To round out our discussion on experiments, we need to talk about what happens after experiments are finished. In a work setting, you would do an experiment as research for either industry (a private or publicly shared company) or academia (a university). Your results would be published in a peer-reviewed journal, like Science, where other scientists would read about your experiment. (In many ways, journal publication is the life-blood of professors and graduate students, but that’s a story for another day.)
If many other experiments are run that point to the same conclusions, a theory or a law can be formed, and you would generally publish all the results with in a new journal article that proposes your theory or law.
But what’s the difference, you ask.
First, they are two different things. A popular misconception is that theories turn into laws as more proof becomes available. A theory is always a theory and a law is always a law.
A scientific law applies to every observation made with regards to a particular event or element. For example, Newton’s Laws of Motion describe the relationship between the forces acting on a body and the motion of that body. If an observation is made about the relationship between the forces acting on a body and the motion of that body that doesn’t fit the Laws of Motion, the law or laws have been disproved.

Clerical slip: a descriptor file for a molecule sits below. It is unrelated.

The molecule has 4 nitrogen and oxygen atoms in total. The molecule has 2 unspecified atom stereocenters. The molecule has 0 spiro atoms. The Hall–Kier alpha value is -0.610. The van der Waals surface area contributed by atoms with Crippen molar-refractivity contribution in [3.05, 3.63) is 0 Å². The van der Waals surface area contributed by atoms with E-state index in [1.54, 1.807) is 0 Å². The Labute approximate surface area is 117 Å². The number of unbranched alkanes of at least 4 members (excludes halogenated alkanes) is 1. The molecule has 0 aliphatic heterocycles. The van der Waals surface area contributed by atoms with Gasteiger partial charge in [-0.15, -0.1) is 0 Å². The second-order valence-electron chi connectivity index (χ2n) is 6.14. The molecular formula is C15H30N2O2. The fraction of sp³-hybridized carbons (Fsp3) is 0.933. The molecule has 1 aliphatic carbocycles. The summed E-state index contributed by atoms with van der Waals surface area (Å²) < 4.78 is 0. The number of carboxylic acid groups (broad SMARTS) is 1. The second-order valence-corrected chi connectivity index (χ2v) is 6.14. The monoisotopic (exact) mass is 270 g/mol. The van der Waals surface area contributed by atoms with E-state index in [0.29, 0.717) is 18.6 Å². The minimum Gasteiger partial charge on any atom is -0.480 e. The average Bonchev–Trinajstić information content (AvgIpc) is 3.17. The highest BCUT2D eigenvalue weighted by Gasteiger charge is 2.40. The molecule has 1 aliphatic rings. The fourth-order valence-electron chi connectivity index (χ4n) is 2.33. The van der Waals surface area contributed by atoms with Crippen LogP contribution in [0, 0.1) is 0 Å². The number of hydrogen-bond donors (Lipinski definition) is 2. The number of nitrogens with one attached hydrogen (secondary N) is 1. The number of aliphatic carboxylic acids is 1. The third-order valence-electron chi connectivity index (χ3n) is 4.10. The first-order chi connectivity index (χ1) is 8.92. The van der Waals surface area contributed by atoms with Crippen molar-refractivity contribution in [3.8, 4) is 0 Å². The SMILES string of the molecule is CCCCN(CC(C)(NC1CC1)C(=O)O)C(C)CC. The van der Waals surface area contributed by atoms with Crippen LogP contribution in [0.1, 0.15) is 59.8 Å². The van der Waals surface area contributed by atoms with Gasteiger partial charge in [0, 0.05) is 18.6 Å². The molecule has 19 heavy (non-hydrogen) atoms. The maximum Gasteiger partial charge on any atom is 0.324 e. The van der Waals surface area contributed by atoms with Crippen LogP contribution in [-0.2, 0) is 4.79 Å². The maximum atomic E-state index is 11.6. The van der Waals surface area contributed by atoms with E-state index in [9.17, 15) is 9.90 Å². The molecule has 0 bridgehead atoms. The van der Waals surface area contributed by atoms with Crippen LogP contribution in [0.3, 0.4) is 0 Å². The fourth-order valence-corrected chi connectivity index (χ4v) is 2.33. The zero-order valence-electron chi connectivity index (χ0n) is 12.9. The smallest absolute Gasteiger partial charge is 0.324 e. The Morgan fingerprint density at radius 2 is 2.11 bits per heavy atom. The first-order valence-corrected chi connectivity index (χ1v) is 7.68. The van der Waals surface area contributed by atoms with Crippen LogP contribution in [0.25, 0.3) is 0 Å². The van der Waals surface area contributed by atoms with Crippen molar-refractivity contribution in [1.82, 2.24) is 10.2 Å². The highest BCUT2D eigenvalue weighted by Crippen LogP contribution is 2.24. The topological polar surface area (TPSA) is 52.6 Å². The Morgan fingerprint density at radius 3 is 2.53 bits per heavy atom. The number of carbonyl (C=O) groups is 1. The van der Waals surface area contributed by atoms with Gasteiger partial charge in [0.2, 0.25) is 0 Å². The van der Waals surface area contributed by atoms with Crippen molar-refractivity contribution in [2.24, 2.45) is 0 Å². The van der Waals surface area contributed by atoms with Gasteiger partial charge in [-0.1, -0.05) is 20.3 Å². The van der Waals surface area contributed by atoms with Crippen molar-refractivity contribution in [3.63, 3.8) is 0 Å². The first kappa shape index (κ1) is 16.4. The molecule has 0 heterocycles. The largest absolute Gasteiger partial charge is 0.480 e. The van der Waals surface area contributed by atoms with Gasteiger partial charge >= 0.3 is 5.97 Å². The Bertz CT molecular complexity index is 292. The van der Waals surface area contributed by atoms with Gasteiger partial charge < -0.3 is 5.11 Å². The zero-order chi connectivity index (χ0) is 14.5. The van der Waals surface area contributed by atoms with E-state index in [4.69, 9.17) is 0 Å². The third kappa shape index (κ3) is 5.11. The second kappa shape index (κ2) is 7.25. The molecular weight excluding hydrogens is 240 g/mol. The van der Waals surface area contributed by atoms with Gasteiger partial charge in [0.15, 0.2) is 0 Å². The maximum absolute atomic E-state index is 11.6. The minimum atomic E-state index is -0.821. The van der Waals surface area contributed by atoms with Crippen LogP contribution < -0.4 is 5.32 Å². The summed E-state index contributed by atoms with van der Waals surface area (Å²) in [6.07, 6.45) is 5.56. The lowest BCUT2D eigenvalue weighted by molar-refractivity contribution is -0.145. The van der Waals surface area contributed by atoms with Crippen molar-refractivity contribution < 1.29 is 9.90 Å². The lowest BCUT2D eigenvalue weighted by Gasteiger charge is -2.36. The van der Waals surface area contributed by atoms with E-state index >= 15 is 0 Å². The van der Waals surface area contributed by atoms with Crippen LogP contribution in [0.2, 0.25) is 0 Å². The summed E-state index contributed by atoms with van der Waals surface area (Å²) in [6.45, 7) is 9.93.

In brief, a law tends to explain what happens.
A scientific theory attempts to explain how or why something happens. For example, the Big Bang Theory attempts to explain how the universe came to exist. An alternate theory wouldn’t disprove the Big Bang Theory, rather merely offer another explanation. It is important to realize, however, that the best theories are supported by numerous observations and/or experiments. To dismiss something as “Oh, that’s just a theory” doesn’t give credit to the scientists who have worked to explain that phenomenon.
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